EP REVIEW: Tooth & Nail – COPE

It’s a shame there aren’t those little red stop buttons you find on buses in reality. With an endless cycles of political misery spreading like wildfire across all corners of the globe (and twitter), sometimes it would really come in handy to have those little red buttons. Stop the world. I want to get off. Feel the same? So do COPE.

But COPE are angry. And on their new EP Tooth & Nail, that anger is offered as a form of lyrical catharsis that reeks of their influences. Having only been together for two years, the production on their follow-up EP to 2016s Challenge Oppression // Pursue Equality reflects a band still in their infancy, and yet adds to a catalogue that feel like the band getting to grips with their direction that works it’s way through 18 minutes of politically charged vitriol that attempts to get the listener riled up and ready for change.

“Refuse. Resist. Don’t Give In To Fear” shouts TOM WALKER in the EP’s title track. It’s a motto that rears it’s head time and again like a fist raising, battle cry throughout Tooth & Nail. Lyrically COPE don’t shy away from getting straight to the point, in the same way that STRAY FROM THE PATH aren’t afraid to grab you by the proverbial nuts and ram their outrage down your throat. “How much more must we endure / A sorry state of rich V poor / And things really are that bad / Fuck sorrow, you should be mad…” dominates the title track’s chorus, unapologetic upon its delivery bubbling away under a bed of fuzz laden guitars.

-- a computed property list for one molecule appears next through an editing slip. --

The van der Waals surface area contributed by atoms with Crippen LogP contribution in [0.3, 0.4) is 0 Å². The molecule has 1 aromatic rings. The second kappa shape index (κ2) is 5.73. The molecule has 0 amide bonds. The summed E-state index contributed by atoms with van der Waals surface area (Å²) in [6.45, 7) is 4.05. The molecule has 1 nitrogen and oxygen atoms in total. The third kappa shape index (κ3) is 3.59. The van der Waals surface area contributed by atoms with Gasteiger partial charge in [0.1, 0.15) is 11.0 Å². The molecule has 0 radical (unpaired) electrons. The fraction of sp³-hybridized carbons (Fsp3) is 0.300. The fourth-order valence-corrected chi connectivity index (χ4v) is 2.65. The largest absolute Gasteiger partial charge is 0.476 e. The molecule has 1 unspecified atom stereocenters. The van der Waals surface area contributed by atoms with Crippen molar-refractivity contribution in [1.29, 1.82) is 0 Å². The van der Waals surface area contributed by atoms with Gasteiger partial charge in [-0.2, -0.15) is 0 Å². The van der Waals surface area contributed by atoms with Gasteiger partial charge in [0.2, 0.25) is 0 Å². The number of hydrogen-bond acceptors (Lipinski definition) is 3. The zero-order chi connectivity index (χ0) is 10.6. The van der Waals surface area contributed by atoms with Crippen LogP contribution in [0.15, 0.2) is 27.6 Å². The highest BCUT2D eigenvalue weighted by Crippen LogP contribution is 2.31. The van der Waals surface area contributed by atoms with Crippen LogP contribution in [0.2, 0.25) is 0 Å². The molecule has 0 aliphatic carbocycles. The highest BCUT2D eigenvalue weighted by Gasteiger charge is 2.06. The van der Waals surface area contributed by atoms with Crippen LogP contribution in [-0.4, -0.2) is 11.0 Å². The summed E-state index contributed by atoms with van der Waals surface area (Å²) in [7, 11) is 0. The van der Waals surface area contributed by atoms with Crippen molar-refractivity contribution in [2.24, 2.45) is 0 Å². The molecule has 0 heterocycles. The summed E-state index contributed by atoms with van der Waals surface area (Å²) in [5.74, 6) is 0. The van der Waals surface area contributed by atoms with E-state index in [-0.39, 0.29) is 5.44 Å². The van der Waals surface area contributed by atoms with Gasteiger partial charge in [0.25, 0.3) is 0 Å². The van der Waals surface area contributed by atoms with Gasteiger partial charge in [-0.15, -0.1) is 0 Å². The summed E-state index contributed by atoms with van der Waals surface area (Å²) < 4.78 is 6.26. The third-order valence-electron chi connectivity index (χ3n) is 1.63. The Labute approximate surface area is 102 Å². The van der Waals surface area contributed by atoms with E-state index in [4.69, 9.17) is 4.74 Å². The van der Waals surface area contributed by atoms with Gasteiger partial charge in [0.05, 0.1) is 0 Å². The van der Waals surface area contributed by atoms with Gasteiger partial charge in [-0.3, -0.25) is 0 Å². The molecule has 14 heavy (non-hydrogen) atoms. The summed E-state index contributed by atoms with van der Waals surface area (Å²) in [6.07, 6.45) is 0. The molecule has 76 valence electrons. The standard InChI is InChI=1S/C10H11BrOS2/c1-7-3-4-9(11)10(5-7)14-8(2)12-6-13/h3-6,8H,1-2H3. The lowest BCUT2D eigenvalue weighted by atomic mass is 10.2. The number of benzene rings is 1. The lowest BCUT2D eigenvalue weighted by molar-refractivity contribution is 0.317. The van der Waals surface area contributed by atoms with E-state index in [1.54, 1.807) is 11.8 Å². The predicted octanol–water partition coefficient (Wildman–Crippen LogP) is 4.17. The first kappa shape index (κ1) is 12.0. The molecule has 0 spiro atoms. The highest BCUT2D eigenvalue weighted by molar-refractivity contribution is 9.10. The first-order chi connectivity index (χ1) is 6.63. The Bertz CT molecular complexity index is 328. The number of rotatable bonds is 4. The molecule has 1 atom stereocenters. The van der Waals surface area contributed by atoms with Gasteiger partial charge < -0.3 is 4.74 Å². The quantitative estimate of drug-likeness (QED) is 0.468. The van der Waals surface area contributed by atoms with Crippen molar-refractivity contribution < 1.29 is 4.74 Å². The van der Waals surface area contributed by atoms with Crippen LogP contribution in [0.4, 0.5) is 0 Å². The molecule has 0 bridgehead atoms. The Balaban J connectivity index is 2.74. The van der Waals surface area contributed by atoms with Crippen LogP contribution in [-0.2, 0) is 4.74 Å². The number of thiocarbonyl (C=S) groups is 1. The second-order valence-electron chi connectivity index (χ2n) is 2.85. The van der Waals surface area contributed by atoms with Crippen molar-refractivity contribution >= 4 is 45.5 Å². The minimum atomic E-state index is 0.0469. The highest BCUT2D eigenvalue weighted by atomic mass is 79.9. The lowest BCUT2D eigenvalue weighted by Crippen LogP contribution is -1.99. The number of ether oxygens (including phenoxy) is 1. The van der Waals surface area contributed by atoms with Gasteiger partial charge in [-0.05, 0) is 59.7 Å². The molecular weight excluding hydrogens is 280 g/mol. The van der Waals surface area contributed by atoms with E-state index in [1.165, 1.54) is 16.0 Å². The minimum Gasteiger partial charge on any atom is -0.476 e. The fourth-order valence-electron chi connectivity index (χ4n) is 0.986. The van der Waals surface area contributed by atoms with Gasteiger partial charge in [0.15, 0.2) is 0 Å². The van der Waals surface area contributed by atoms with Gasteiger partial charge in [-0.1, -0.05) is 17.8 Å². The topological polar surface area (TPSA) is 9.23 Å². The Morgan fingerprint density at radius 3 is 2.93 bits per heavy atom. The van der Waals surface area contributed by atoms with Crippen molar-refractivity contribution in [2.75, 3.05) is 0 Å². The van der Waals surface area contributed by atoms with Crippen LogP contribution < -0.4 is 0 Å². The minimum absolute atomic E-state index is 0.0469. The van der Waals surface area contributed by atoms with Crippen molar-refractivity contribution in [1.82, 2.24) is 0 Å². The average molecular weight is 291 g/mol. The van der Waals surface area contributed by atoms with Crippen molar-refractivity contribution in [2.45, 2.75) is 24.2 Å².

The guitar drops in raging opener Stray Bullets makes for an unrelenting, head-bang worthy listen, while grizzly bass segments in Many Faces set that political angst solidly like cement drying in your stomach. There are points on Tooth & Nail, however, where the overall sound feels far too familiar. The beatdowns in Populism are reminiscent of WHILE SHE SLEEPS‘ 2010 album The North Stands For Nothing, but not fully formed; while the rhythms and kicks from Ed Thomson and Rich Guy could easily have been plucked from ATREYU’s The Curse. Even Walker‘s vocals don’t shift dynamically with enough oomph that unfortunately makes lines like “These scumbags have got masks to fix / So lets show em that we are the cure / We won’t stand for hate anymore” sound flat and lost in all the dizzying melodies.

Tooth & Nail is perhaps COPE still catching up with their own sound. With racing speed they reach the EP’s closer The Great Divide without pausing for breathe, or giving their very prevalent subject matter room to sink in. They need their own little red stop button to pause their cacophonous onslaught. Tooth & Nail is a blisteringly vengeful record that yes, does deserve to be turned up loud on first listen, but there’s also plenty here that in time will see the band rise to their full, outspoken potential.

Rating: 6/10

Tooth & Nail - COPE

Tooth & Nail is out now via self-release.

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